It still remains a wonder why the Pistons even took Darko in the first place. Pistons GM, Joe Dumars actually admitted they drafted him, despite not knowing all that much on him as a prospect. On top of this, Darko was drafted on to a team that had made the Eastern Conference Finals the previous year and would play under coach Larry Brown who famously wasn’t keen on playing rookies. On an already proven roster, there was no space in the rotation for Darko, and as a result he would not produce anything near the numbers of his draft peers.
An argument you could make is that Darko’s career may have had a different storyline had he been drafted by another team. This is a very interesting hypothetical, as I believe that part of the reason Milicic did not live up to expectations was that he played a measly 5.7 minutes a game in his three seasons in Detroit. Had he been drafted to another team in 2003 and gone into a role where he had a lot of room to improve, there’s no guarantee he would have been a star, but he may not have been considered the draft bust he is today. In essence, Darko wasn’t given the chance to make mistakes in Detroit, therefore phenomenally stunting any potential growth he may have had.
Players are often drafted based on their high upside and therefore come with a lot of risks. There’s a chance that player will not mature gracefully, or may never develop an effective shot at the next level and therefore deem them not worthy of any meaningful minutes on the floor. We see this a lot lately as teams seek out players with 3-and-D potential. In referring to their potential, this usually means that the player has the athletic tools to guard multiple positions and be effective defensively, but what they don’t quite excel in yet is shooting. The idea is that gradually the player will develop offensively and therefore turn out to be an effective contributor in the league. Unfortunately, however, too often this does not pan out. Basically, for every Kawhi Leonard, there are plenty of Wesley Johnsons. If you want to read more about the 3-and-D archetype, Kevin O’Connor wrote an excellent piece on 3-and-D prospects, which you can find here.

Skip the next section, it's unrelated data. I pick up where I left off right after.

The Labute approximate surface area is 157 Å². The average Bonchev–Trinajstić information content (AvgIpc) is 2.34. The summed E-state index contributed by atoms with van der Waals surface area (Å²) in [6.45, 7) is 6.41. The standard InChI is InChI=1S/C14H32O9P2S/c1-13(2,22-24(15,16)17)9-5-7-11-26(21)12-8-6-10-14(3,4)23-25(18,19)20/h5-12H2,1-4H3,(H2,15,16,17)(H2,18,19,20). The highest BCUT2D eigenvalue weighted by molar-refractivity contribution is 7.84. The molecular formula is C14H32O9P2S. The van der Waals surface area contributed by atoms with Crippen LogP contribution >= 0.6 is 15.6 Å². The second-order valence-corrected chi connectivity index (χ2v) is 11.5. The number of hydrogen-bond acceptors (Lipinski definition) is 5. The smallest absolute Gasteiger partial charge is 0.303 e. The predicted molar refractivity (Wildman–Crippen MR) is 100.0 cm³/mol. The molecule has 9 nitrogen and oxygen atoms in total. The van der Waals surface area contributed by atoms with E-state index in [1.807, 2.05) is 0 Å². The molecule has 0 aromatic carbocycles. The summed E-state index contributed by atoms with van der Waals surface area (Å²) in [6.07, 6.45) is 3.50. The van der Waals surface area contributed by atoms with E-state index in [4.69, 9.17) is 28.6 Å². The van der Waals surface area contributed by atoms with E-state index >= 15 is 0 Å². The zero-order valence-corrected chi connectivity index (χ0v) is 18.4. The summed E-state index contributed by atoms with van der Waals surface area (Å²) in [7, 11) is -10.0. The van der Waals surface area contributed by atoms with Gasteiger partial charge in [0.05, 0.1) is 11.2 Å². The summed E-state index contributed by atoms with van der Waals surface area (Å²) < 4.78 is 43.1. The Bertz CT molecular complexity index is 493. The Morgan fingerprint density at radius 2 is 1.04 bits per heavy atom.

This year’s draft features one of the best fields of elite point guards that we have seen in recent years. In today’s era of elite point guards, opportunities for new guards coming into the league are few and far between and therefore, a young PG’s development will be absolutely contingent on their playing situation. Sometimes, new players are not used to coming into play limited minutes behind a more established floor general, and as a result, their play goes in a downward spiral as they’re playing in a role in which they’re not comfortable.